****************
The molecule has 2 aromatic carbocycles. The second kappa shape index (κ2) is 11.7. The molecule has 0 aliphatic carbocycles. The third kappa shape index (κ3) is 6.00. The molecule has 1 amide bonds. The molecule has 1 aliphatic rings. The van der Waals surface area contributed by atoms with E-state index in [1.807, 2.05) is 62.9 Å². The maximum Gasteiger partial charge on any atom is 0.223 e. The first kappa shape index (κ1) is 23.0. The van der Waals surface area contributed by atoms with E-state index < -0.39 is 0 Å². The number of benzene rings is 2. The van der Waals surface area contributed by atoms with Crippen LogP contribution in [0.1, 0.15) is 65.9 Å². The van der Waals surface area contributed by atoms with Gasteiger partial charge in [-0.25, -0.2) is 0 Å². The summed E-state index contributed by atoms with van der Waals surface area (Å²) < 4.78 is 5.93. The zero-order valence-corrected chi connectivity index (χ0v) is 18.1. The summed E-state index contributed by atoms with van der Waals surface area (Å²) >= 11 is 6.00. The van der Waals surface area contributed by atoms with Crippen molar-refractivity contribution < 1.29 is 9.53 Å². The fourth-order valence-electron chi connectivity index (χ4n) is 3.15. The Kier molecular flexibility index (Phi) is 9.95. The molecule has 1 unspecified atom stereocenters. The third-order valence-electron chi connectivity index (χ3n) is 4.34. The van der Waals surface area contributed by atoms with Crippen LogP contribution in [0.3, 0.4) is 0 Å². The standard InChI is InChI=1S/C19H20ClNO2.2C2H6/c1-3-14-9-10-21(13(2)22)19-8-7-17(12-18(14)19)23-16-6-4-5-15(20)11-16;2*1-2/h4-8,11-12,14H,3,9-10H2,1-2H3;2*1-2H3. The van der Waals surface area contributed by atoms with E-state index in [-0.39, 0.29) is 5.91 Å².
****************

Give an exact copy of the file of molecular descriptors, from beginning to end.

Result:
The molecule has 2 aromatic carbocycles. The second kappa shape index (κ2) is 11.7. The molecule has 0 aliphatic carbocycles. The third kappa shape index (κ3) is 6.00. The molecule has 1 amide bonds. The molecule has 1 aliphatic rings. The van der Waals surface area contributed by atoms with E-state index in [1.807, 2.05) is 62.9 Å². The maximum Gasteiger partial charge on any atom is 0.223 e. The first kappa shape index (κ1) is 23.0. The van der Waals surface area contributed by atoms with E-state index < -0.39 is 0 Å². The number of benzene rings is 2. The van der Waals surface area contributed by atoms with Crippen LogP contribution in [0.1, 0.15) is 65.9 Å². The van der Waals surface area contributed by atoms with Gasteiger partial charge in [-0.25, -0.2) is 0 Å². The summed E-state index contributed by atoms with van der Waals surface area (Å²) < 4.78 is 5.93. The zero-order valence-corrected chi connectivity index (χ0v) is 18.1. The summed E-state index contributed by atoms with van der Waals surface area (Å²) >= 11 is 6.00. The van der Waals surface area contributed by atoms with Crippen molar-refractivity contribution < 1.29 is 9.53 Å². The fourth-order valence-electron chi connectivity index (χ4n) is 3.15. The Kier molecular flexibility index (Phi) is 9.95. The molecule has 1 unspecified atom stereocenters. The third-order valence-electron chi connectivity index (χ3n) is 4.34. The van der Waals surface area contributed by atoms with Crippen LogP contribution in [0.3, 0.4) is 0 Å². The standard InChI is InChI=1S/C19H20ClNO2.2C2H6/c1-3-14-9-10-21(13(2)22)19-8-7-17(12-18(14)19)23-16-6-4-5-15(20)11-16;2*1-2/h4-8,11-12,14H,3,9-10H2,1-2H3;2*1-2H3. The van der Waals surface area contributed by atoms with E-state index in [-0.39, 0.29) is 5.91 Å².